That’s it, your proxy is up and running. Congratulation!

Now you have to tell your computer to use this proxy to navigate in HTTP or HTTPS.

Hopefully, you clicked on activate automatic proxy discovery and it will help.

The first possibility, if you have a standalone computer, is to go to the network settings (it can be through your Internet Explorer or Chrome settings) and set Use a proxy.

To make it easier, you can configure your DNS and/or your DHCP to provide automatically the proxy setting to your client computers using a PAC file (Proxy Automatic Configuration). When clicking on the proxy distribution address, this file was automatically generated and configured for you on your synology.

For the DHCP, you must add the DHCP option 252 (text or String) with the url to the wpad.dat file (example: http://192.168.1.254/wpad.dat)

For the DNS, its even easier, the webserver on which you have placed the wpad.dat file (in the root folder of the server), likely your Synology server, must be know by the allias wpad.your_network.com (where you replace your_network.com by the domain name of your network as define in the DNS server). When configured on Automatic Proxy Configuration, browsers will look for a set of possible variant of http://wpad.my_network.com/wpad.dat. When the file is found, it is used by the browser to configure how it access the Internet using a proxy.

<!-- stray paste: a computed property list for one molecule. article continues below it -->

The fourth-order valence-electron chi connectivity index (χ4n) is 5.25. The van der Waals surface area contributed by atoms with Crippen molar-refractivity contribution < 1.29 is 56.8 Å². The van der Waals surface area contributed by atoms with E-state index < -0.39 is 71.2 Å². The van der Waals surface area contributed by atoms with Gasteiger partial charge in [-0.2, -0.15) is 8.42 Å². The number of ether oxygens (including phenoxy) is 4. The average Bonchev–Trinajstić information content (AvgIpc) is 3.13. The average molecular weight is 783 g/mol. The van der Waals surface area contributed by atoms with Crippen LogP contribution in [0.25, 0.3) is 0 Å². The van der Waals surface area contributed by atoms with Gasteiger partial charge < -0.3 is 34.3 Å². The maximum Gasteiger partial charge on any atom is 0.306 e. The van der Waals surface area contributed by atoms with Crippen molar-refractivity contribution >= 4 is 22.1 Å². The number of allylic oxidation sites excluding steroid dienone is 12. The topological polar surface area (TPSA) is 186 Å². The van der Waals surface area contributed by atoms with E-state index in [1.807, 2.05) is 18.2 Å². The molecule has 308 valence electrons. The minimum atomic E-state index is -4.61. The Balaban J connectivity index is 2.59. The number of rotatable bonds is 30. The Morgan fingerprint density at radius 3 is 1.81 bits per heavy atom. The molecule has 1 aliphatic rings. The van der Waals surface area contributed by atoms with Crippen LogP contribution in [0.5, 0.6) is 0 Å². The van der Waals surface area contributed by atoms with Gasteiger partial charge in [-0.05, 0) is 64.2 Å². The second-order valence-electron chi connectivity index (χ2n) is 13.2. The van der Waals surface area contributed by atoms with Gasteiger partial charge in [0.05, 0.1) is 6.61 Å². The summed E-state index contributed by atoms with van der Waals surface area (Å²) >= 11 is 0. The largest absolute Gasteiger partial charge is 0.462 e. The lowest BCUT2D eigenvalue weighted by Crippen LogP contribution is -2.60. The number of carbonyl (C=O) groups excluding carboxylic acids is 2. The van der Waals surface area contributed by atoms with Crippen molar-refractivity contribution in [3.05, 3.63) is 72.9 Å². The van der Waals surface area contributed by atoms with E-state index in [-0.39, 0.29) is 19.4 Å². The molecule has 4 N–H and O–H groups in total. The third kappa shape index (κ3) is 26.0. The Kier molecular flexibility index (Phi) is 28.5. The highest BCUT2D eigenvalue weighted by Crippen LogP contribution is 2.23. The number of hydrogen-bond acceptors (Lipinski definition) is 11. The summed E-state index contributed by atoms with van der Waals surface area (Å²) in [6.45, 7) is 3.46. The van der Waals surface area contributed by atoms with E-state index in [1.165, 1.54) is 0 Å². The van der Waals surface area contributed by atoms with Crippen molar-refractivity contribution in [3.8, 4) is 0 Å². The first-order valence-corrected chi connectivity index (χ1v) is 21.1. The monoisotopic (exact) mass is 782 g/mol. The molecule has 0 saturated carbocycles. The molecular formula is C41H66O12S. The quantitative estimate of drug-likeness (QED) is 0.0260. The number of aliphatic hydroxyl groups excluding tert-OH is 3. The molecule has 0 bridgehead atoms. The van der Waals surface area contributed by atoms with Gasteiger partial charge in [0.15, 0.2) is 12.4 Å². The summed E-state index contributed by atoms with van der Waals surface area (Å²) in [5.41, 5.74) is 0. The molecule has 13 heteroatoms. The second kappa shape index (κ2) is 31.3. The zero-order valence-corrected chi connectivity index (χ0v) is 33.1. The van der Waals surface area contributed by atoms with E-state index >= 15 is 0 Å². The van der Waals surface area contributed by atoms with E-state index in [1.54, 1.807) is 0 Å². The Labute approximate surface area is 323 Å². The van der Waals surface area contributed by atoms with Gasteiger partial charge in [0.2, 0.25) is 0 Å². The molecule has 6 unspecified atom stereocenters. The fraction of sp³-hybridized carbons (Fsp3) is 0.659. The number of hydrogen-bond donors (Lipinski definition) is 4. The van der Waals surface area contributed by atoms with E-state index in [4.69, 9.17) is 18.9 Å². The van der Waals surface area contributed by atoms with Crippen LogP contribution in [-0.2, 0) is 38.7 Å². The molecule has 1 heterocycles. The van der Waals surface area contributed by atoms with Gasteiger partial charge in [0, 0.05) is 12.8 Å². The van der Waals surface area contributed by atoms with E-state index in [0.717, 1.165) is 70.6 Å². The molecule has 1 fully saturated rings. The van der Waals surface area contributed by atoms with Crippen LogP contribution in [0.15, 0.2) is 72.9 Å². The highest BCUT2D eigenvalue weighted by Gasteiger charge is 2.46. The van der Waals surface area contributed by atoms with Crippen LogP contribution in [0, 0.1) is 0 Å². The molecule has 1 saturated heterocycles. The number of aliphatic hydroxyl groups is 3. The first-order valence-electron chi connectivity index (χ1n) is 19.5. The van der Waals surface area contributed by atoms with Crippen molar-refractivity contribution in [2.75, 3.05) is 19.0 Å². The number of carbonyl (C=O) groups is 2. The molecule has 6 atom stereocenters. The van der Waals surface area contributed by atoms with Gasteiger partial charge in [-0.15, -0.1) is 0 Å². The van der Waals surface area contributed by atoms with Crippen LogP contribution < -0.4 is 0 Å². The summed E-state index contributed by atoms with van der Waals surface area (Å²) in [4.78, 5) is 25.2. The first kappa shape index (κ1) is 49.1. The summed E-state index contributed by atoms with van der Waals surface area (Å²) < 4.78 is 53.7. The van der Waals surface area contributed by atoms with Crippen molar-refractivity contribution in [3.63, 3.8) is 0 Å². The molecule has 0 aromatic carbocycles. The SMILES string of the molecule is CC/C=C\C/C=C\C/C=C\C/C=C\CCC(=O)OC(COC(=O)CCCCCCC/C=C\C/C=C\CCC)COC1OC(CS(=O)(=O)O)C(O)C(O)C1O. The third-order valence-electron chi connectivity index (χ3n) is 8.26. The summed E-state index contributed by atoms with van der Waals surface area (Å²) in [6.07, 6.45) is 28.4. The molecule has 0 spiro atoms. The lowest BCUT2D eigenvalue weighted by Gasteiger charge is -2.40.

Be sure your computers are set on Automatic Discovery of Proxy settings (in network settings).

Sometimes, the default wpad.dat file generate by Synology will not work perfectly as it might try to use the proxy to access computers on your own network. You can edit the file using an editor (the file is located in the root folder of your web server on the synology) and type something like this:

function FindProxyForURL(url, host)
{
 if (isInNet(host, "192.168.1.0", "255.255.255.0")) {
 return "DIRECT";
 } else {
 return "PROXY 192.168.1.254:8080" ;
 }
}

In that example, 192.168.1.0 is the network address of the local network. 192.168.1.254 is the IP address of the Synology and 8080 the port defined for the proxy server.

Be really careful with wpad.dat file, it is extremely sensitive to misplaced whitespace or the absence of trailing « ; ».

That’s all folks!

Have fun!